December 5, 2016
Effective leaders put empathy before technology
Empathy is vital for good leadership but technology can get in the way. Leadership coach Mike Irving discusses the role of empathy in the workplace and how to build your skills.
A leader with empathy is more likely to attract a loyal and productive workforce, but technology and information overload can distract from its importance. Leadership coach Mike Irving shares his tips for boosting this vital leadership skill.
Technology has made it easier than ever to communicate with the world – but, when we’re talking face to face, it can be an unwelcome distraction.
“This is important because these simple conversations are the building blocks of empathetic relationships,” says recruiter, business owner and leadership coach Mike Irving. “When you’re fully engaged with the person you’re speaking to they feel worthy of your attention. If you’re constantly checking your phone, or glancing at your tablet or computer screen, you’re sending the message that you have better things to do.”
Irving believes that empathy – the ability to understand and share someone else’s feelings – is one of the most important characteristics of a great leader.
“Leadership isn’t about beating the drum and telling people what to do, it’s about building connections, building a team and ensuring that the members of the team are working together,” he says. “An empathetic person can communicate in a meaningful way with everyone at every level of the organisation and respond appropriately in any circumstances. This level of communication encourages trust, confidence and a sense of loyalty. Business owners who lack empathy often find it hard to retain staff – and often their best people are the first to leave.”
Every business is built around agreements – and these are most productive when they’re fair to both sides, says Irving.
“Take the example of flexible working hours. This type of agreement can only work if both the business owner and employees are 100 per cent clear about what this entails and then stick to that.
“But there’s evidence that some bosses expect their people to put in extra hours at home, or to be available round the clock. They’re not taking their employees’ needs outside the workplace into account, and this lack of empathy is bound to lead to resentment and dissatisfaction.”
A culture of appreciation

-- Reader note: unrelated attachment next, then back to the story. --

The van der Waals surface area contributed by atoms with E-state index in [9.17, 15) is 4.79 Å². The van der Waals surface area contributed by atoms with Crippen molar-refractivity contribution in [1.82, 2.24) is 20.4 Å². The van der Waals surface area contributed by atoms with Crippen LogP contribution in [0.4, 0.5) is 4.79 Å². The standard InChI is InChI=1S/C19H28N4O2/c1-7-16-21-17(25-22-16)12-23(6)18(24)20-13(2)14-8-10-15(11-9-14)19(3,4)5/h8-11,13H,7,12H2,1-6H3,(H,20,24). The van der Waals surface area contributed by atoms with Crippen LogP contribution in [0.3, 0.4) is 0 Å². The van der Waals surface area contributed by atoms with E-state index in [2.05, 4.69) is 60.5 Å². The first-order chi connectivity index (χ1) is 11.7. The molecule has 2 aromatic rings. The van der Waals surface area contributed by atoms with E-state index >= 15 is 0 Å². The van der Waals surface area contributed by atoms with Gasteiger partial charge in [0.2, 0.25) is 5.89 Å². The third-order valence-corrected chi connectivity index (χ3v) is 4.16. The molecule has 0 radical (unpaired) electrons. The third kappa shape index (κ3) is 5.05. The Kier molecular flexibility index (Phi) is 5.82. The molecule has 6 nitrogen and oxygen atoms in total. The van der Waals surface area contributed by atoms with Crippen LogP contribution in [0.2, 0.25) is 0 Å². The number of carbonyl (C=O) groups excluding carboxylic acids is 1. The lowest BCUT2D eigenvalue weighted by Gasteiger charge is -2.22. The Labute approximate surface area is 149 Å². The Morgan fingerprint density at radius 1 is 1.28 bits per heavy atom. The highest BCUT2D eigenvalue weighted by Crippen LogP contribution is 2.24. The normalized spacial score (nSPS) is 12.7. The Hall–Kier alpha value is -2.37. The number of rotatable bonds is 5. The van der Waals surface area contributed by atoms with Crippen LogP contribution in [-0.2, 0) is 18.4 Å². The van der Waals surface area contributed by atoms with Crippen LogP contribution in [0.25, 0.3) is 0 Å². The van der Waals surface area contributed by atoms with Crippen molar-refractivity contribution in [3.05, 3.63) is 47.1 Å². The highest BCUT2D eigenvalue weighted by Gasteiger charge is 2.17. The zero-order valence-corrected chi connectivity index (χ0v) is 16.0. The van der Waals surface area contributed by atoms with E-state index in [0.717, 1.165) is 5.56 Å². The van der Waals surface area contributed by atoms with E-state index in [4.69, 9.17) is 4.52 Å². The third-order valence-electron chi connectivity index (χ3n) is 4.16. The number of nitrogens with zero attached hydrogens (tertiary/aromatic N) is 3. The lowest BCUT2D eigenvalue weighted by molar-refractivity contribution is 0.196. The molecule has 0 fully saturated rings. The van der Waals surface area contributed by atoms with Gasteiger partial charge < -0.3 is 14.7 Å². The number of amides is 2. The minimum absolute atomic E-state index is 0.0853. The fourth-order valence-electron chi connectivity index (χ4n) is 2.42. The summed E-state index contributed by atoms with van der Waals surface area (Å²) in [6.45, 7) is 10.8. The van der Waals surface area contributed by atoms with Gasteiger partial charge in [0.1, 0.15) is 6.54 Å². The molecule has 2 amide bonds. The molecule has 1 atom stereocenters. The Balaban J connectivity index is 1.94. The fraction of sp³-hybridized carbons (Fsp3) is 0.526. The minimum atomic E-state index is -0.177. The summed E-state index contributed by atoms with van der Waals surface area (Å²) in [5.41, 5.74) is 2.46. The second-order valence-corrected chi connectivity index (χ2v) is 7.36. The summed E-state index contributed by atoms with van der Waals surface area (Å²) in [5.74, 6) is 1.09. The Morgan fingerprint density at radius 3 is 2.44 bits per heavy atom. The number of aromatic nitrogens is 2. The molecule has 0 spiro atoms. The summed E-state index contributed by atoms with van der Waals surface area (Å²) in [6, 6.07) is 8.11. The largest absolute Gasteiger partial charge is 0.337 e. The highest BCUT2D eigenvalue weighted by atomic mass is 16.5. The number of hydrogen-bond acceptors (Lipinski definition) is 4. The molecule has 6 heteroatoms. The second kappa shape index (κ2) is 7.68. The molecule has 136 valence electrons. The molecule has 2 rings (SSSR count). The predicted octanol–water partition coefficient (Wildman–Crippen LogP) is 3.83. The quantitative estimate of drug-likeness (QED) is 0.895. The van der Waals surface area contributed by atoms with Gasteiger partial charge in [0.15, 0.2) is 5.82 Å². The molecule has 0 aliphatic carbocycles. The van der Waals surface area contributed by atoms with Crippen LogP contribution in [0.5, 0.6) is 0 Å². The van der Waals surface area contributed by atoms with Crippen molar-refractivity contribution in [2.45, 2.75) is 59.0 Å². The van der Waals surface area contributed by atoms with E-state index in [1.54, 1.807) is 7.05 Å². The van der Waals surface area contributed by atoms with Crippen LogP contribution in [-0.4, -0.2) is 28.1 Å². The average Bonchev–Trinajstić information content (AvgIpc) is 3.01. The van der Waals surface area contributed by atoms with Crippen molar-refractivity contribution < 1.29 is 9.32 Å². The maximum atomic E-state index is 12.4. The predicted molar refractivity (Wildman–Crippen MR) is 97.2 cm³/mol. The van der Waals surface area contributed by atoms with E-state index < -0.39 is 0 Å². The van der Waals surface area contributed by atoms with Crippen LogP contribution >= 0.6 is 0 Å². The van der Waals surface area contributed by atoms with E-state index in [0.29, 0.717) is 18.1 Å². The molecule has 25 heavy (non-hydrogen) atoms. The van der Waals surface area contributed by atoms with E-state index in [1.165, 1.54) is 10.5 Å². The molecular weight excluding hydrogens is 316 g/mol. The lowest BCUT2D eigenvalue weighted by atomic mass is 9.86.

Employees want to feel recognised and appreciated for the work they do but, as Irving points out, there are two ways to feel valued.
“You can either wait for other people to acknowledge you or you can acknowledge your own worth,” he says. “If you wait to be told how well you’re doing you’re totally dependent on other people for how you feel. An empathetic boss creates a culture of mutual respect which works at a much deeper level than occasional praise.”
Learning through practice
Irving is concerned that many business leaders don’t give empathy a second thought.
“One reason is that the bedrock of empathy is communication – and we all assume we’re good at communicating because it’s something we do every day,” he says. “And empathy is rarely taught or even talked about, so people may not be aware of how much it could help them to achieve.”
He believes that anyone can become more empathetic with practice.
“When you’re having dinner with friends or at home with your family, put your phone and tablet away and engage with the others around the table,” he says. “Make eye contact, give them your full attention and really listen to what they’re saying with an intention to understand them. If you see every conversation as an opportunity to practice you will become more empathetic in every situation, including at work.”
Be fair to yourself
Irving also advises business owners to ‘auto empathise’ by paying attention to their own needs.
“Building a business is very hard work and most or all of the pressure is on you,” he says. “Too many business owners end up suffering from depression and anxiety because they’re too hard on themselves. It’s very important to acknowledge yourself for the agreements you’re keeping with yourself and others each and every day. If you don’t, you’re more likely to feel like the ball ricocheting around in a pinball machine than the person in control. This isn’t healthy and it isn’t a good way to lead.”
Mike Irving’s 5 quick tips for building empathy
- Put away your phone and tablet as soon as you start a conversation.
- Make eye contact.
- Give the person you’re talking to your full attention.
- Have a deliberate intention to understand what they mean.
- Treat every conversation as an opportunity to practice being empathetic.
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